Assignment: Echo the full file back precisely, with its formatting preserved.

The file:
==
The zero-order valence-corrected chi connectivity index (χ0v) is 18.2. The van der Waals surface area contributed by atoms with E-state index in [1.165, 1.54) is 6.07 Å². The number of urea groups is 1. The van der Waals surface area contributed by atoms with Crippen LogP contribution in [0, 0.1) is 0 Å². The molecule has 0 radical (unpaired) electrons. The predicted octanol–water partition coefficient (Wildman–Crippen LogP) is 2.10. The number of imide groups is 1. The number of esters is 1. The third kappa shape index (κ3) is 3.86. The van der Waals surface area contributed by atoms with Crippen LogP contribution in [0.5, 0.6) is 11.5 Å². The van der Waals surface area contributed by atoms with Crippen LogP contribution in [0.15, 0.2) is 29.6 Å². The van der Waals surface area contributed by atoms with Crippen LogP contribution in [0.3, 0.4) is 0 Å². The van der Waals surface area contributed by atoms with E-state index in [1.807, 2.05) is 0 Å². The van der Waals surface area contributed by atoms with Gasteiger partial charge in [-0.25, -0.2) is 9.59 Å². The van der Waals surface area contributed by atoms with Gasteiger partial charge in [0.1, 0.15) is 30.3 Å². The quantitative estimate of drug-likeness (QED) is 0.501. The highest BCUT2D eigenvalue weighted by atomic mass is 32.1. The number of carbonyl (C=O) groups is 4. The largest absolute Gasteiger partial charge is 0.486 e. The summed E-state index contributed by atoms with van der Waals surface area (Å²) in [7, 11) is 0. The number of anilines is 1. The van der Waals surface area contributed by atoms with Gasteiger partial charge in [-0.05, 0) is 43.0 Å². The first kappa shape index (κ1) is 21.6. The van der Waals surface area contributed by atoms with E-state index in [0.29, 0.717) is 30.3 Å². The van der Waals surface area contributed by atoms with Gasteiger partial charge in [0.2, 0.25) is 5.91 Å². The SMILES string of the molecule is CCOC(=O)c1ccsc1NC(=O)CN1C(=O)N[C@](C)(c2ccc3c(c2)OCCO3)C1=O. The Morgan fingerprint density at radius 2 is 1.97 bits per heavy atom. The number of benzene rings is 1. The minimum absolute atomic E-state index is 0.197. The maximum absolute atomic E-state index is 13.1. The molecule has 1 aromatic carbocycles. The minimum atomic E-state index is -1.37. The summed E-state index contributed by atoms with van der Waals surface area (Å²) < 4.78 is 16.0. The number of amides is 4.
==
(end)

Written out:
The zero-order valence-corrected chi connectivity index (χ0v) is 18.2. The van der Waals surface area contributed by atoms with E-state index in [1.165, 1.54) is 6.07 Å². The number of urea groups is 1. The van der Waals surface area contributed by atoms with Crippen LogP contribution in [0, 0.1) is 0 Å². The molecule has 0 radical (unpaired) electrons. The predicted octanol–water partition coefficient (Wildman–Crippen LogP) is 2.10. The number of imide groups is 1. The number of esters is 1. The third kappa shape index (κ3) is 3.86. The van der Waals surface area contributed by atoms with Crippen LogP contribution in [0.5, 0.6) is 11.5 Å². The van der Waals surface area contributed by atoms with Crippen LogP contribution in [0.15, 0.2) is 29.6 Å². The van der Waals surface area contributed by atoms with Crippen LogP contribution in [0.3, 0.4) is 0 Å². The van der Waals surface area contributed by atoms with E-state index in [1.807, 2.05) is 0 Å². The van der Waals surface area contributed by atoms with Gasteiger partial charge in [-0.25, -0.2) is 9.59 Å². The van der Waals surface area contributed by atoms with Gasteiger partial charge in [0.1, 0.15) is 30.3 Å². The quantitative estimate of drug-likeness (QED) is 0.501. The highest BCUT2D eigenvalue weighted by atomic mass is 32.1. The number of carbonyl (C=O) groups is 4. The largest absolute Gasteiger partial charge is 0.486 e. The summed E-state index contributed by atoms with van der Waals surface area (Å²) in [7, 11) is 0. The number of anilines is 1. The van der Waals surface area contributed by atoms with Gasteiger partial charge in [-0.05, 0) is 43.0 Å². The first kappa shape index (κ1) is 21.6. The van der Waals surface area contributed by atoms with E-state index in [0.29, 0.717) is 30.3 Å². The van der Waals surface area contributed by atoms with Gasteiger partial charge in [0.2, 0.25) is 5.91 Å². The SMILES string of the molecule is CCOC(=O)c1ccsc1NC(=O)CN1C(=O)N[C@](C)(c2ccc3c(c2)OCCO3)C1=O. The Morgan fingerprint density at radius 2 is 1.97 bits per heavy atom. The number of benzene rings is 1. The minimum absolute atomic E-state index is 0.197. The maximum absolute atomic E-state index is 13.1. The molecule has 1 aromatic carbocycles. The minimum atomic E-state index is -1.37. The summed E-state index contributed by atoms with van der Waals surface area (Å²) < 4.78 is 16.0. The number of amides is 4.